The comrade pointed to the huge amount of time and energy wasted in daily journeys to and from work. It is normal for workers in central London to live some considerable distance away, and to spend two hours or more a day commuting. Given that many workers travel to work by car, the removal of these journeys is a big carbon saving that more than compensates for the extra energy used at home.
Clearly home working is not appropriate for jobs in sectors like manufacturing and distribution, but it is an option for many office jobs. Some homes are unsuitable as workspaces, and for some workers the office is a welcome break from oppressive domestic arrangements. The proposed new wording states that home working should be encouraged rather than enforced. We also favour giving workers the ability to choose a mix of some days working at home and some in the office.
Next he turned to the call for protection for marine life in general, and fish stocks in particular. The new wording calls for inshore seas to include wide non-fishing areas. This is because generally fish spawn in sheltered waters, and here too you find the juvenile fish. It tends to be the mature fish that venture further away from the coast. The waters around Britain have been massively over-fished. They are able to sustain huge fish populations, and to bring about a recovery we need to enforce non-fishing zones in coastal waters.
Moving on to the issue of energy sources, Jack introduced the proposed new wording which states: “Replace coal, oil, gas and nuclear with wind, tidal, solar, geothermal and other renewable power sources.” This makes clear our opposition to nuclear power stations. These typically take a very long time to construct, and then provide very expensive electricity - more expensive than any other power source. He also questioned the trustworthiness of capitalist governments around the world to manage the safety issues. The nuclear power industry may have a good safety record, but when accidents happen they can be disastrous and pollute large areas with radioactive material that persists for generations.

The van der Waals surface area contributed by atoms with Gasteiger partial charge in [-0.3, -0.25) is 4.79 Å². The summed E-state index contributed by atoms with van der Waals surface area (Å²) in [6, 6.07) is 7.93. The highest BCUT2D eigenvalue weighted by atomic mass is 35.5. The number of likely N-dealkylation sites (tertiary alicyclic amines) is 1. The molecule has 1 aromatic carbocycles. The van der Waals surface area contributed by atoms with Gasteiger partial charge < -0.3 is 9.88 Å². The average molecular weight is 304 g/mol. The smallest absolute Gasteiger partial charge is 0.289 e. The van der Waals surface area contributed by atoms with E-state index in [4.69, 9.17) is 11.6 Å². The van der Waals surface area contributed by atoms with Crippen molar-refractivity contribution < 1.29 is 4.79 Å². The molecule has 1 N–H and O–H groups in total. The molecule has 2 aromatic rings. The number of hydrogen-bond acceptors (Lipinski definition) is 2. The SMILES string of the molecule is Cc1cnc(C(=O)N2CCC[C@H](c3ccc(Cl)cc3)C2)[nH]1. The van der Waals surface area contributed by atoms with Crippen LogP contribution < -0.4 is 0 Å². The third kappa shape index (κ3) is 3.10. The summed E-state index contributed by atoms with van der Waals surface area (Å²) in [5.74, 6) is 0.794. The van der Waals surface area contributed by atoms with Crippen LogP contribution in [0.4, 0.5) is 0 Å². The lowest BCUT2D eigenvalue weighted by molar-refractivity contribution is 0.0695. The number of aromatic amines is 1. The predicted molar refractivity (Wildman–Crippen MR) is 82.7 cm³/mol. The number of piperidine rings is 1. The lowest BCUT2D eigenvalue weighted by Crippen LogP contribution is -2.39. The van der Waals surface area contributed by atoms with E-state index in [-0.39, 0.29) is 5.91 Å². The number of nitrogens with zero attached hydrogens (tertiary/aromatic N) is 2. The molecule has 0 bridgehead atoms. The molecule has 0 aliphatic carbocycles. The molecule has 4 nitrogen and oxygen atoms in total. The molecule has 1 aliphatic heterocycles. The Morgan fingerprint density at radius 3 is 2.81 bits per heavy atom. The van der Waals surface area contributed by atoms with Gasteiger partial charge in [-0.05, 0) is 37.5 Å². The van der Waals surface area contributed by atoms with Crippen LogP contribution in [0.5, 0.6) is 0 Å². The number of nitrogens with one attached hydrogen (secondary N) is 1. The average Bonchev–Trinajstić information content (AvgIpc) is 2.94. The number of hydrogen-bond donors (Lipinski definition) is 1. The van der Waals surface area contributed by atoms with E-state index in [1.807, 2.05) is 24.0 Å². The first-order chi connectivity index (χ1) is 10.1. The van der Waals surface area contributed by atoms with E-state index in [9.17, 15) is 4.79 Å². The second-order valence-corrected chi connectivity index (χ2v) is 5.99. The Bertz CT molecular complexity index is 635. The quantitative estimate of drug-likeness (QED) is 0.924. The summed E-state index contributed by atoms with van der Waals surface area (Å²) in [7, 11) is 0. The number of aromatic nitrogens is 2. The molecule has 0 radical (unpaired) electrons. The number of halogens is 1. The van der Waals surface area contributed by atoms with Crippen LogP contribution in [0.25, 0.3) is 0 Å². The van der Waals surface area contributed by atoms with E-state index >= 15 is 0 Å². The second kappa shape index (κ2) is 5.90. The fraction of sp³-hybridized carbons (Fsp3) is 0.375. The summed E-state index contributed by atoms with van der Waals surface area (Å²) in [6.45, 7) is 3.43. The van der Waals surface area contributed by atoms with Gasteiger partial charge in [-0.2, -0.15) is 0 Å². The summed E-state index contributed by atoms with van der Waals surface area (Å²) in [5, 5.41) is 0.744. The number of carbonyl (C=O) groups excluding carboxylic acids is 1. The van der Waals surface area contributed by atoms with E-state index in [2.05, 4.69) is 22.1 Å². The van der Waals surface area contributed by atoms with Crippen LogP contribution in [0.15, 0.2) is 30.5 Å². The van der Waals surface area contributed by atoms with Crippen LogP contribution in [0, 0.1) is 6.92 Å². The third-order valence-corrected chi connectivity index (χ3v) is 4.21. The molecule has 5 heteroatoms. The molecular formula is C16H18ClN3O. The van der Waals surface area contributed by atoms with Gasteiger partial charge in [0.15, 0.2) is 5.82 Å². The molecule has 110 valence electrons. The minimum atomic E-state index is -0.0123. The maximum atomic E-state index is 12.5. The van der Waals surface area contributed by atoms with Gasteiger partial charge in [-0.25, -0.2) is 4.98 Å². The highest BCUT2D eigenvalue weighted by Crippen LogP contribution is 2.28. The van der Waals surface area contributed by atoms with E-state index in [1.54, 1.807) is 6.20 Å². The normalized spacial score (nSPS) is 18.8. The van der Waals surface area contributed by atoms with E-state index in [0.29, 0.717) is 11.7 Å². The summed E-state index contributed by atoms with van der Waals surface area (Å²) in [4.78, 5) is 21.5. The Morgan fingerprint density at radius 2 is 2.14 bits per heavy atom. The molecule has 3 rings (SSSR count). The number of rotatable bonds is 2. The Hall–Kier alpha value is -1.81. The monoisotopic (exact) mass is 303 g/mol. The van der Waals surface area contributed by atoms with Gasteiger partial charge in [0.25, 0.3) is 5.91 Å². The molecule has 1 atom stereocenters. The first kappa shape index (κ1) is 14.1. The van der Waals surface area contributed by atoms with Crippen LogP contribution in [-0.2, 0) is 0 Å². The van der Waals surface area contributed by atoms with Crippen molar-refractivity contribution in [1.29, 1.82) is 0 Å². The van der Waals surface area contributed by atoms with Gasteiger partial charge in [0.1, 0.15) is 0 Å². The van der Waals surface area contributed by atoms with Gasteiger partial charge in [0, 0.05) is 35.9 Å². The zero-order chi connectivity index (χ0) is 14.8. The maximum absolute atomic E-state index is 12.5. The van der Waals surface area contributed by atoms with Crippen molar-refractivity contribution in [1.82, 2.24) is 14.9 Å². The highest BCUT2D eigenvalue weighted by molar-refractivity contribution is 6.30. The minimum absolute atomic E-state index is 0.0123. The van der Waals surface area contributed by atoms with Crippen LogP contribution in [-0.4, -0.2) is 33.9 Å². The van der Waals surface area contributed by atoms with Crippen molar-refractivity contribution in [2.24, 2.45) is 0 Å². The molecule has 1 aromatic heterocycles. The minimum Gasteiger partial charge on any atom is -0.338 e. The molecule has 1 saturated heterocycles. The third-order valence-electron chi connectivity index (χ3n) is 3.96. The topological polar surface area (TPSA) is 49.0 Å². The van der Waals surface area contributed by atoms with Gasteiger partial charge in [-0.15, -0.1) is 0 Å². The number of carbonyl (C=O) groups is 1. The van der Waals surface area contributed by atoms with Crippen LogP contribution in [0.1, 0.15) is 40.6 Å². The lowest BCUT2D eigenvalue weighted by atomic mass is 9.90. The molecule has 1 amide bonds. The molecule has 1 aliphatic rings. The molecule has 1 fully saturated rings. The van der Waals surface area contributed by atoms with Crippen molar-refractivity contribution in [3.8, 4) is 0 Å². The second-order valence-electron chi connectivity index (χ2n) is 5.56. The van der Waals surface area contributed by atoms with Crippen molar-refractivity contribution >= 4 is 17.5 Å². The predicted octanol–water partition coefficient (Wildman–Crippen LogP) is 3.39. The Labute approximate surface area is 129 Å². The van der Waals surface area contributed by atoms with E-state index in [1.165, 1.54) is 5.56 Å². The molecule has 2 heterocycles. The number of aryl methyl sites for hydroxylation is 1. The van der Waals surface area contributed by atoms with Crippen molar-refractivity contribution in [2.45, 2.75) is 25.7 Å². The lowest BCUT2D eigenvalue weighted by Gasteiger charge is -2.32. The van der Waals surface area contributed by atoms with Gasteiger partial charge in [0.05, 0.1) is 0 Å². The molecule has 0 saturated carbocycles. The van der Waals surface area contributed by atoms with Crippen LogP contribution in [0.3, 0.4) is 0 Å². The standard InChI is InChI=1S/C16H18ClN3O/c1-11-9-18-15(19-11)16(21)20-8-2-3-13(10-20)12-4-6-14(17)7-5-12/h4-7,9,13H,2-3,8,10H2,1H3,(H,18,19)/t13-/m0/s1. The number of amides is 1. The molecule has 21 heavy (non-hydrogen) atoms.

Regarding renewable energy sources, comrade Conrad said he has been impressed by the scale of the contribution these provide to Britain’s energy supply. Over Easter 2021 80% of electrical power came from renewables. The weather was bright and blowy. Looking forward, he suggested that new homes should increasingly be heated using geothermal technology: that is, heat from below the ground. And he also suggested we consider plans to transmit electricity to Europe from arrays of solar panels in the Sahara desert.
Finally he turned to the controversial proposal to re-wild large areas of the British countryside. This involves re-establishing wild forests, natural floodplains, marshes, fens and heathland, and re-introducing native flora and fauna. And this includes bringing back the natural predators at the top of the animal food chain, wolves. Without them other animals like deer require human intervention to cull populations. Prime targets for restoring woodlands would be grouse moors, deer-stalking estates and upland sheep runs.